RICS Predicting Rents Could Rise 15 Per Cent By 2023

Housing RICS Predicting Rents Could Rise 15 Per Cent By 2023

07 Feb 2019

RICS homebuyer report

Affordability issue in a housing created by government policies e.g. stamp duty and inaccessibility of mortgage hit the mid-to-top end housing markets where the highest impact is visible in the capital city and other regions are picking up. Rents increased in many parts of the country where Edinburg witnessed highest rent hikes in the last few years. In 2008, the average rent of all types of property in the city was approx. £747, and after 10 years the rent is £1,062. During the same time, rents in Glasgow grew from £567 to £749.

Homelessness is growing in Britain where, in 2018, 77,000 households were living in temporary accommodations. Falling wages and low construction, further, reduced the affordability of many such home seekers. The number of people in need of homes is increasing each year, where the government is spending over £2m a day towards temporary accommodations – as there are no long term solutions for the problem by RICS homebuyer report.

Mounting Green-Lands In The UK

The government may have to rethink over the green belt, which has turned into brown-fields in many regions with no environmental values. There are many warehouses, petrol stations, railway sidings, and other unused lands, which are of no use to the community. As per ONS data, the country has one of the lowest levels of built per capital environment in the EU where only 2 percent is concrete and 98 percent is natural land.

Hamptons claims if the green belt around 80 railway stations is recreated into homes it can provide 509,000 homes to Britain. There are many other studies supporting such constructions, where strategic developments on green-lands can increase supply and reduce unaffordability issues.

Policies Needed To Resolve Shortage

UK housing issues started in 2008 where the sector continues to undergo a series of changes, basically, determined by the choice made in the housing by the buyers and the policymakers. In 1971, the price of homes was 3 times the average salary, but now the price is 7 times the average salary of people, and the deposit needed to buy a home has increased 10 percent in the year.  From 2001 to 2007, the home price gained exponentially but the salaries did not increase at the same ratio. The problem became prominent in 2008 post-recession phase, and now the buyers are facing unaffordability issue.  Scottish government claimed over 80,000 affordable homes have been delivered since 2007, while, in 2018, a 19 percent increase in social renting homes was reported when 5,340 such homes were provided. Currently, the population has grown to 400,000, which is three times the population in 2001.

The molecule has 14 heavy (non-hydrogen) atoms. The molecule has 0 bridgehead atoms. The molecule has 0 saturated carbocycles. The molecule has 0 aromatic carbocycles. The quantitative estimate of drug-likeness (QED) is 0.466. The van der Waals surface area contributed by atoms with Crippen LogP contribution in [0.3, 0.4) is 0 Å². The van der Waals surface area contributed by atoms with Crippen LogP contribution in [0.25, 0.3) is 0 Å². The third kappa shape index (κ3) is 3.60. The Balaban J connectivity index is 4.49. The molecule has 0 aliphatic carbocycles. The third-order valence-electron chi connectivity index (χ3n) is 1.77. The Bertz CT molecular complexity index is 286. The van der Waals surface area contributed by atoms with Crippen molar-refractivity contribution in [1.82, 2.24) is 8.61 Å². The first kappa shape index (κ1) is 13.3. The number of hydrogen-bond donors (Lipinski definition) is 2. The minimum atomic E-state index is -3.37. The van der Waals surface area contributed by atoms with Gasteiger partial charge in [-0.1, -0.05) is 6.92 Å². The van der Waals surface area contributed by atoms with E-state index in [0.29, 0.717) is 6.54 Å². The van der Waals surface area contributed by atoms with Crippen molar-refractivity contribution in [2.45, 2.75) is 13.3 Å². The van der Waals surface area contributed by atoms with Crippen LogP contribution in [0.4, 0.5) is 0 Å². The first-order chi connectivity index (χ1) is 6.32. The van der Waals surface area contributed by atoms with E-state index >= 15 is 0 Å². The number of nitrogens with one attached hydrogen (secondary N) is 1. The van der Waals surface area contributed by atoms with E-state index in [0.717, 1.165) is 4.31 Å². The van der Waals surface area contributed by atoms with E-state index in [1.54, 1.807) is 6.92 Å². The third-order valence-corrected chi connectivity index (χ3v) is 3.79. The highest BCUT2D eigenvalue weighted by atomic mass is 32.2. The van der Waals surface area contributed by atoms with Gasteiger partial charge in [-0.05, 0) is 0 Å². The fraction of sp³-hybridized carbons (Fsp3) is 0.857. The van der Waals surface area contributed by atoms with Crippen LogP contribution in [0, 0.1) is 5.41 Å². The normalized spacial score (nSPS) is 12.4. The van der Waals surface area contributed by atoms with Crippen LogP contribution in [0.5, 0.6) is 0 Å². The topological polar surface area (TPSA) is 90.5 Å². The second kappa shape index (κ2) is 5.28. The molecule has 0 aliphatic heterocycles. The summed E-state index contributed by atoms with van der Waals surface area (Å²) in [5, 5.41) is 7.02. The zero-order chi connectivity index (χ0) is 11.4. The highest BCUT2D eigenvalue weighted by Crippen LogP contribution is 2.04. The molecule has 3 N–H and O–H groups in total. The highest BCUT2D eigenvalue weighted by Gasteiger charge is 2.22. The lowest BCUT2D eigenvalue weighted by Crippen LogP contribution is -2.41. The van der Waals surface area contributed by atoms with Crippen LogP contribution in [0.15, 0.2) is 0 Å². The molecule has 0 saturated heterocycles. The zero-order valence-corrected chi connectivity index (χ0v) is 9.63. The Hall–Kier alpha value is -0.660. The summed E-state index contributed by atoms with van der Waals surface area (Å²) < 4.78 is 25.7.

Though the housing stocks need to meet the growing house demand, developers are not producing affordable homes for the low-income buyers, instead, they are investing in luxury projects and the government needs to make sure the projects on green-belts are planned in a way to promote affordability. 

Strategy to built homes close to workplaces or cities, supported by relevant infrastructure, can enhance supply and RICS.

To maintain the greenbelt and also handle the housing crisis, homes should be constructed using higher environmental standards and be at the right place.

To know more about UK properties, click Hamilton International Estates (www.hamiltoninternationalestates.com).





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